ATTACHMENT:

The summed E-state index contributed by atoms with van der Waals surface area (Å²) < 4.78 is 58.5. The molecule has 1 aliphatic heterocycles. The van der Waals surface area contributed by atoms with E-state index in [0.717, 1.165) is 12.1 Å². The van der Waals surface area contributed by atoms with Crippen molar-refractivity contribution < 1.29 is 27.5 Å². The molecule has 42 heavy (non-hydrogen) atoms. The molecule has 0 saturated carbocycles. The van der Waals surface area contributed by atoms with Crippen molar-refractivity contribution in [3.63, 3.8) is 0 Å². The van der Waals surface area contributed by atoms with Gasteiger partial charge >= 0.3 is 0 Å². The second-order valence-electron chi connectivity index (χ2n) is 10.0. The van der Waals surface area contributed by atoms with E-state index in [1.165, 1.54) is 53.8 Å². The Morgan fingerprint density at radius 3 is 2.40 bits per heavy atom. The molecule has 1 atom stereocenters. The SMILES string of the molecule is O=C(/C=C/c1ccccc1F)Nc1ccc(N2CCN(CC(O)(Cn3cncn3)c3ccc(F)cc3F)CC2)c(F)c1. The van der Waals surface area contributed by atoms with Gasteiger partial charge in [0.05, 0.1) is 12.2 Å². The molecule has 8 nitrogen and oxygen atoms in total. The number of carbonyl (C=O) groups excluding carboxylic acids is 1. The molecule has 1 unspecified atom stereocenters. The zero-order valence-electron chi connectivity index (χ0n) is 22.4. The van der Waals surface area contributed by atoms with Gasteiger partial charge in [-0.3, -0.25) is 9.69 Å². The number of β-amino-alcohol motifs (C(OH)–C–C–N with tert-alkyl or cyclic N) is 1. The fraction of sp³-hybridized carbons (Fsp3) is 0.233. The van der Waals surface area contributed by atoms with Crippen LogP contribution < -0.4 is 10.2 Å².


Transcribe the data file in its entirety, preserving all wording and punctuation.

The summed E-state index contributed by atoms with van der Waals surface area (Å²) < 4.78 is 58.5. The molecule has 1 aliphatic heterocycles. The van der Waals surface area contributed by atoms with E-state index in [0.717, 1.165) is 12.1 Å². The van der Waals surface area contributed by atoms with Crippen molar-refractivity contribution < 1.29 is 27.5 Å². The molecule has 42 heavy (non-hydrogen) atoms. The molecule has 0 saturated carbocycles. The van der Waals surface area contributed by atoms with Crippen molar-refractivity contribution in [3.63, 3.8) is 0 Å². The van der Waals surface area contributed by atoms with Gasteiger partial charge >= 0.3 is 0 Å². The second-order valence-electron chi connectivity index (χ2n) is 10.0. The van der Waals surface area contributed by atoms with E-state index in [1.165, 1.54) is 53.8 Å². The Morgan fingerprint density at radius 3 is 2.40 bits per heavy atom. The molecule has 1 atom stereocenters. The SMILES string of the molecule is O=C(/C=C/c1ccccc1F)Nc1ccc(N2CCN(CC(O)(Cn3cncn3)c3ccc(F)cc3F)CC2)c(F)c1. The van der Waals surface area contributed by atoms with Gasteiger partial charge in [0.05, 0.1) is 12.2 Å². The molecule has 8 nitrogen and oxygen atoms in total. The number of carbonyl (C=O) groups excluding carboxylic acids is 1. The molecule has 1 unspecified atom stereocenters. The zero-order valence-electron chi connectivity index (χ0n) is 22.4. The van der Waals surface area contributed by atoms with Gasteiger partial charge in [-0.3, -0.25) is 9.69 Å². The number of β-amino-alcohol motifs (C(OH)–C–C–N with tert-alkyl or cyclic N) is 1. The fraction of sp³-hybridized carbons (Fsp3) is 0.233. The van der Waals surface area contributed by atoms with Crippen LogP contribution < -0.4 is 10.2 Å².